3. Happy birthday, Mike! And a belated happy birthday to Cat!

    I think I’d have to pick The Player of Games as my favorite Banks novel.

  4. Happy Birthday. @Mike Glyer!!! 😀 Thank you for all you do and provide for us!

    (11) GREEN LANTERN. Green Lantern was one of my original favorite superheroes, as was Doctor Strange. I’m pretty sure these were two of the first comics I ever read and that’s why they’re my oldest favorites. Also, I always wanted a GL power ring. 😉

  5. Happy birthday Mike. Appertain yourself the beverage of your choice 🙂

    Seems to be dodgy physics in 3

  6. I wish all those devices that are supposed to be ultrasonic were actually ultrasonic.

    Even today, my high-frequency hearing is good enough that vibration from the flyback transformer on (the few remaining) CRT televisions are painfully audible to me, and give me a headache. That’s 15.734 kHz for NTSC, and a tiny bit lower for PAL.

    ‘Ultrasonic’ burglar alarms and such-all? Often the same thing. Folks, if the gadget’s howling isn’t well above 20kHz, then it’s not actually ultrasonic at all.

  7. Happy birthday, Mike!

    I admit to a certain fondness for Flanders and Swann, but when it comes to songs about physics and the second law, you really can’t beat the Original Gangster of Science, MC Hawking. (Language warning, for those who are concerned about such things.)

  8. Happy Birthday Mike!

    I must admit to keeping my last 3 unread Iain Banks novels to savour slowly, as there will be no more.

    Presently enjoying ‘The Future of Another Timeline’, having recently savoured the 800 pages of Chuck Wendig’s ‘Wanderers’. I also found John Birmingham’s latest opus ‘The Cruel Stars’ to be a good think free read. Who doesn’t love a dose of space nazis.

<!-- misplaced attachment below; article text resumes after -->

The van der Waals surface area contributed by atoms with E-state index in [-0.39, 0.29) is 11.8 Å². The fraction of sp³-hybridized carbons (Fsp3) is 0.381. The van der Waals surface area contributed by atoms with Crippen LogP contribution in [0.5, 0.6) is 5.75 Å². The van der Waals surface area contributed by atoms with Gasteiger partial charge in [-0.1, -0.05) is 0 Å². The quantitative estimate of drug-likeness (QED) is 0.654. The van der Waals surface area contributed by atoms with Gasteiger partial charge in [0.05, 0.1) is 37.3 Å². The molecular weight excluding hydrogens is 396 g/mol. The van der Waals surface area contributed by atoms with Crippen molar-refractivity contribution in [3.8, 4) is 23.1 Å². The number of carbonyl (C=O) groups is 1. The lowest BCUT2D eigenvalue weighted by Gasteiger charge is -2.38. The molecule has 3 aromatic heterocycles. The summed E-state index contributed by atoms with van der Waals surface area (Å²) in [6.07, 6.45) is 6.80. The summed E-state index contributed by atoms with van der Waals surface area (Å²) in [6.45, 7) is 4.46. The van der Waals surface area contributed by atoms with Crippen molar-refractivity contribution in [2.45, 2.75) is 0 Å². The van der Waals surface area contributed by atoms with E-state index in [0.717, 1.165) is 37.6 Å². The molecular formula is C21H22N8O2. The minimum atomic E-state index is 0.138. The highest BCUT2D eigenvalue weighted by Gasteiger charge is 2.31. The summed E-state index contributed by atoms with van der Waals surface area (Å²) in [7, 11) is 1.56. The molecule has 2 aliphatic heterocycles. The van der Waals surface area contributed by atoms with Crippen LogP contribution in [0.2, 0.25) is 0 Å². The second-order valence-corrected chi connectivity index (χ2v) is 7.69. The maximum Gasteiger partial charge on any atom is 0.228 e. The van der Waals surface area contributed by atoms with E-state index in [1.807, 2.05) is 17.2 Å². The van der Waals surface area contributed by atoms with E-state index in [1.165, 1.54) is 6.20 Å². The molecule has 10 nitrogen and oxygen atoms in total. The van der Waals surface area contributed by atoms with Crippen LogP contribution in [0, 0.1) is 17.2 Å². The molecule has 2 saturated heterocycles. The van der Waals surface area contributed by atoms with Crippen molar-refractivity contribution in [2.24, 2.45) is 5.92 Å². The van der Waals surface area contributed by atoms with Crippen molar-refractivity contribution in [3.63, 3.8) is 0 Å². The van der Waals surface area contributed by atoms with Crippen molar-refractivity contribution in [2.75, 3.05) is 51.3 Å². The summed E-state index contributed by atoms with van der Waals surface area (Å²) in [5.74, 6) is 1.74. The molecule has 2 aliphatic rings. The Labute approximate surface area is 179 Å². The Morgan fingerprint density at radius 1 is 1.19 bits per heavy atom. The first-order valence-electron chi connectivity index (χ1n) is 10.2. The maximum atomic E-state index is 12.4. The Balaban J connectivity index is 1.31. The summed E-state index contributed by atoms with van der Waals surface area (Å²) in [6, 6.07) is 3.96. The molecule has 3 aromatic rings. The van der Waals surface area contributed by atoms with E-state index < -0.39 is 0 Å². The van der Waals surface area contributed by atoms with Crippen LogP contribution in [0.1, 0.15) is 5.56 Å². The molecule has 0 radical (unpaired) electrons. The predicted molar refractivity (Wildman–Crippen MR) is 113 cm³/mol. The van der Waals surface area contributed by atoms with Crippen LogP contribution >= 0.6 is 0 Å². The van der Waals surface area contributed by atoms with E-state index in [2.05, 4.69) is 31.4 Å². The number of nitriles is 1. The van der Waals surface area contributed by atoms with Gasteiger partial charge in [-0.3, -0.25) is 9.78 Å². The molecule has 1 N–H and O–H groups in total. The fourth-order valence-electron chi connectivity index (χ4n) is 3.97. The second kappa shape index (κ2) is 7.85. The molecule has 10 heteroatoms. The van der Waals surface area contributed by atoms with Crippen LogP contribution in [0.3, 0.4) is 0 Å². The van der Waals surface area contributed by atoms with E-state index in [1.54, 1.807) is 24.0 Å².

9. Happy birthday Mike!

    Xtifr – thanks for the link. I love that song!

    Player Of Games is my favorite Banks, too.

  10. Happy birthday Mike, and thank you for all the work you put into this site and community.

    7) I think Use of Weapons is the best Culture novel, and it’s also my favourite – I make the distinction because they don’t always go together for me, though they often do.

    On Warren Ellis… Transmetropolitan is good, but I think I like Planetary more overall. It’s another deconstruction of superheroes, but framed as archaeology of the pulp genres they effaced (if that’s the right word), and it’s a lot of fun even if the ending doesn’t quite deliver on the promise of the early issues. And I’d put in a word for Freakangels, too, if it’s still in print. It’s a character-centred story of (effectively) John Wyndham’s Midwich Cuckoos learning to grow up, interrogating some of the cozy catastrophe tropes on the way, with a nice balance of light and heavy.